Paul Kennedy: Is America Really in Decline?
[Paul Kennedy is a professor of history and director of international security studies at Yale University. He is the author of The Rise and Fall of the Great Powers.]
Where on earth is the United States headed? Has it lost its way? Is the Obama effect, which initially promised to halt the souring of its global image, over? More seriously, is it in some sort of terminal decline? Has it joined the long historical list of number one powers that rose to the top, and then, as Rudyard Kipling outlined it, just slowly fell downhill: “Lo, all our pomp of yesterday / At one with Nineveh and Tyre”? Has it met its match in Afghanistan? And has its obsession with the ill-defined war on terrorism obscured attention to the steady, and really much more serious, rise of China to the center of the world’s stage? Will the dollar fall and fall, like the pound sterling from the 1940s to the 1970s?
It is easy to say “yes” to all those questions, and there are many in Latin America, Europe, the Middle East, Asia, and in the United States itself, who do so. But there is another way to think about America’s current position in today’s mightily complicated world, and it goes like this: All that is happening, really, is that the United States is slowly and naturally losing its abnormal status in the international system and returning to being one of the most prominent players in the small club of great powers. Things are not going badly wrong, and it is not as if America as becoming a flawed and impotent giant. Instead, things are just coming back to normal.
How would this more reassuring argument go? Well, we might start with a historical comparison. In about 1850, as the historian Eric Hobsbawm points out in his great work Industry and Empire, the small island-state of Britain produced perhaps two-thirds of the world’s coal, half its iron, five-sevenths of its steel, and half of its commercial cotton cloth. This extraordinary position was indeed abnormal; that is, it could not last forever. And as soon as countries with bigger populations and resources (Germany, the United States, Russia, Japan) organized themselves along British lines, it was natural that they would produce a larger share of world product and take a larger share of world power and thus cut Britain’s share back down to a more normal condition....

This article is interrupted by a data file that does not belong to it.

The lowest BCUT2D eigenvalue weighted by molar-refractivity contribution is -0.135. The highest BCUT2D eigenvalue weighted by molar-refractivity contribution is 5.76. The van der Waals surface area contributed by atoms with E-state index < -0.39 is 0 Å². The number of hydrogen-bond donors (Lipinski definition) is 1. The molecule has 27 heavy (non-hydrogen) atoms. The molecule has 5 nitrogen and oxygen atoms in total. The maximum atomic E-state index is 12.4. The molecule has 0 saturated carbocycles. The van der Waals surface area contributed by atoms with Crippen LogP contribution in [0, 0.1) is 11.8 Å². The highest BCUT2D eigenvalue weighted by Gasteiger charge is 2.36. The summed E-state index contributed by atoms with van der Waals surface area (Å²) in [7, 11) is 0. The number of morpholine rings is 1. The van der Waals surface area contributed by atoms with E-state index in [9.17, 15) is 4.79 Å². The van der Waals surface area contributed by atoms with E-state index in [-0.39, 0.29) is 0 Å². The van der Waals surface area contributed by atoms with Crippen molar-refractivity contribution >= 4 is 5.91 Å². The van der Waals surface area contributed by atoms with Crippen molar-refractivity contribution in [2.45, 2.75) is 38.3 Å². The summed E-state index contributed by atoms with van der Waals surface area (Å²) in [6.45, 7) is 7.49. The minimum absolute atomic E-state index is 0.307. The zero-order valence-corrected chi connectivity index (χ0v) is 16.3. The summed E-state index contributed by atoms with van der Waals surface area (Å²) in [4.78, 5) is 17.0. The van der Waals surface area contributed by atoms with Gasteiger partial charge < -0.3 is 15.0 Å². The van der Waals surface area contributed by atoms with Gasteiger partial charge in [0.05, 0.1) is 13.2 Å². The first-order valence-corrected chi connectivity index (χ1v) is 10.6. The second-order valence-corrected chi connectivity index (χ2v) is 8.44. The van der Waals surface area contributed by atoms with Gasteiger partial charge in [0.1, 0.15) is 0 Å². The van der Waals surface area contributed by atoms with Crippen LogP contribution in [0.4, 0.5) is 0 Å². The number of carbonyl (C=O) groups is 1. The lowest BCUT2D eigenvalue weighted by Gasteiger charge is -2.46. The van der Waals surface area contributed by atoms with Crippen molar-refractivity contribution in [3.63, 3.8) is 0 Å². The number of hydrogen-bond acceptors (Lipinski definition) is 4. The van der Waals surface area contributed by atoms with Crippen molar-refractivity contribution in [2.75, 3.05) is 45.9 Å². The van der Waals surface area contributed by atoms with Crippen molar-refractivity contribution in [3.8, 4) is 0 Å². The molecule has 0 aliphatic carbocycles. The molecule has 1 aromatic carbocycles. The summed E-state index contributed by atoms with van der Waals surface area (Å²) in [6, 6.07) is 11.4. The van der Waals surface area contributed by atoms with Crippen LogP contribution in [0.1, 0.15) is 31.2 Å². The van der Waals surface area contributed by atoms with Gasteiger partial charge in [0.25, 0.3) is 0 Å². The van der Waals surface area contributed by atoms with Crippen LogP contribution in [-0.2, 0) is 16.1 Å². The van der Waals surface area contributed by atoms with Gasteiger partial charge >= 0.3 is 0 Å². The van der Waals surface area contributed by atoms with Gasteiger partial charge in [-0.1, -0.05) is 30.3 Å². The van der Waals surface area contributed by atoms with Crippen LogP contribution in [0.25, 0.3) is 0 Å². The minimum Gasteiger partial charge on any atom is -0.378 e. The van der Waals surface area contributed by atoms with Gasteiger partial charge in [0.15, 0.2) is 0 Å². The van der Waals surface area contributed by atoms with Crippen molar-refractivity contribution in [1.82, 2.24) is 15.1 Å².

So why should we not look at America, and America’s present and future condition, in the same calm way? It is of course a much broader and more populous country than Britain was and is, and possesses far more natural resources, but the long-term trajectory is roughly the same. After 1890, the United States had slowly overtaken the British Empire as the world’s number one by borrowing critical technologies (the steam engine, the railway, the textile factory), and then adding on its own contributions in chemical and electrical industries, and blazing the way in automobile and aircraft and computer hardware/software production. It was assisted by the good fortune of its geographic distance from any other great power (as Britain was by its insularity), and by the damage done elsewhere by World Wars I and II (as Britain was by the damage done elsewhere by the Revolutionary and Napoleonic wars). By 1945, therefore, America possessed around half of the world’s GNP, an amazing share, but no less than Britain’s a century earlier when it held most of the world’s steam engines. But it was a special historical moment in both cases. When other countries began to play catch-up, these high shares of world power would decline....
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Oussama Harb - 12/24/2010
The author has made his point, but in the other hand his reasons were not solid. European economic power and Chinese military and economic power are growing steadily and I think in the next 50-100 years,the
US might lose much of its brilliance.
The influx of Hispanic will play a negative effect on America's society and later policies.I think that the next certain war with either China
and/or Russia over Korea or with Iran and it's Muslim allies over Israel will be decisive. Either it will prolong the age of the US empire for one or two centuries or it will bring it down since we know that these superpowers will use their nucclear weapon to ensure their victory !